- sleeping, eating well, exercise (which might just mean…enough movement per day. It doesn’t mean gym time).
- Improve friendships
- Get rid of the people who put me down or make me feel bad about myself
- Improve my own ability to hold onto my self-esteem rather than outsourcing it to others. It’s hard enough for other people to deal with their own self-esteem, let alone mine.
- Love strangers
- Love my family
- Don’t judge myself too harshly
- Write down 10 ideas a day to exercise my idea muscle. The benefits of this are enormous. I just sent ten ideas, for instance, to a $100 billion company that asked me for them. I build networks, make money, create opportunities, become creativity, because i write down 10 ideas (most of them horrible) every day on a waiter’s pad.
- Write, draw, create, in some way
- Simply be grateful every day. Find something difficult to be grateful for. Like a breakup. Or…like losing money.
Note that spiritual health has nothing to do with religion, with meditation, with blah. Only gratitude. Make things simple.
One Question a Day
- At the end of every day ask, “Who did I help today?”
- The above are the most important habits. If I don’t do those, I’ll never succeed. I’ve seen this over and over. But there are financial habits.
- Never invest more than 2% of your net worth in any one thing. And that includes downpayment on a house. Or college for kids. Or private investments. Or stocks.
- When you invest in a private company…people is more important than idea or industry. Invest with A) someone who has been CEO before of a successful company and B) with co-investors who are smarter than you and C) in a demographic that is trending upwards.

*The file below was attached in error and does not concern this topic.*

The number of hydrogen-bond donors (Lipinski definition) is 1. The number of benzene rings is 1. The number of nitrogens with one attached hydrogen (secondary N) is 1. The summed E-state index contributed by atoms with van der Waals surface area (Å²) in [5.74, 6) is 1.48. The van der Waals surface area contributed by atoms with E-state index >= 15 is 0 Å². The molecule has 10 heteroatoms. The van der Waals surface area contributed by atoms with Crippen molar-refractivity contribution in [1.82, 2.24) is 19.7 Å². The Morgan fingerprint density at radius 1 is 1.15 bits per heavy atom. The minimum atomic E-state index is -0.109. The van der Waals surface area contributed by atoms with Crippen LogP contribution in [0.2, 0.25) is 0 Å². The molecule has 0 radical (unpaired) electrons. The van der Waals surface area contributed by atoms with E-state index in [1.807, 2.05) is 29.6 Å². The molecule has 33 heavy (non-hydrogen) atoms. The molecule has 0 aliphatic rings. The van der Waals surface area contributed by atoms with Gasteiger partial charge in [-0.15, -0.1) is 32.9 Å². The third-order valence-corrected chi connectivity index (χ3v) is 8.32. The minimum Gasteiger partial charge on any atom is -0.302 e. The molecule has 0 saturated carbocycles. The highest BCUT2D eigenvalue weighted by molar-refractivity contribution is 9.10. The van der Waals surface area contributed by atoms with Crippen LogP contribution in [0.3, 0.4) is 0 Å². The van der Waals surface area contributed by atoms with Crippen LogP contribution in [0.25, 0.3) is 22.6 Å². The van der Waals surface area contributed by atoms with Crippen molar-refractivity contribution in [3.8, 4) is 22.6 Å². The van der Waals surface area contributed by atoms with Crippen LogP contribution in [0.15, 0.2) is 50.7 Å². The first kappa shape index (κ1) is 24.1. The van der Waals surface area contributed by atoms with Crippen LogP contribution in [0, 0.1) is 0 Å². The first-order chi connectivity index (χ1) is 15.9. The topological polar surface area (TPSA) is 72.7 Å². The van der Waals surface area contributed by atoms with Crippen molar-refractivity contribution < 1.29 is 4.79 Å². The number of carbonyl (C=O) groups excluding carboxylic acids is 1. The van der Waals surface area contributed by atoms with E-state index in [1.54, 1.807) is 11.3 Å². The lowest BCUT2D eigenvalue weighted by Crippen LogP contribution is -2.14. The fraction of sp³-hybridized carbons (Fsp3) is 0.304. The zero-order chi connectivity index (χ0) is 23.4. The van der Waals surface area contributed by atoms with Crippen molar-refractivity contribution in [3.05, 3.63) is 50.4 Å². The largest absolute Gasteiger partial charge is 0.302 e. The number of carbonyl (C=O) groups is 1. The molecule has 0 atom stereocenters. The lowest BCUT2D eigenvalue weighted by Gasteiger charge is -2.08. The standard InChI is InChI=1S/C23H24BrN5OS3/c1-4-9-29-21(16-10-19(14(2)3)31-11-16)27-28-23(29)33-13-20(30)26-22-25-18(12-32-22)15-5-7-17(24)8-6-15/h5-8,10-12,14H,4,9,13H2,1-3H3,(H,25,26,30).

- I keep the rest of my money in cash and I use it to invest in myself. I invest in myself with:
- experience, education, and stories (I’ll do anything for a good story)
This isn’t quite a financial habit so I split it out. Read a mix of non-fiction and fiction each day. It doesn’t matter what you learn. Don’t stress it. You’ll absorb.
Books are the way to get a lifetime worth of experiences in just a few days. And you can do that 100 times a year. So (let me do the math), that’s like living 100 years in one year. Or something like that.
Some people say: I can’t do that every day.
I promise you that you can. I really promise this. It’s not so hard.
But I can’t exercise…just do 20 pushups and take a walk around the block.
But I can’t write down 10 ideas a day…it takes five minutes.
I can’t read a book!….Just read 3 pages.
Pull out a calendar. Check the box every day you do all of the above. Make sure you never miss a day.
Oh! Another important habit.
Never, NEVER, blame someone else for your misfortune. That’s similar to out-sourcing your self-esteem to someone else: a boss, a relationship, etc.
The only way someone invented cures, was because someone got sick. Take responsibility for yourself, so you know the future cures. That’s how you live longer and happier in every way.
One more thing I do every day: do at least one thing to get myself out of my comfort zone. A dare a day.
Like writing a post telling you how much money I lost and how I’m proud of it.
Being proud of how much money I’ve lost for others right when I am trying to raise money for another project.
That makes me scared and uncomfortable.
But I want my comfort zone to be as big as possible. So I can live large. So I can help others. So I can be myself. And proud of it.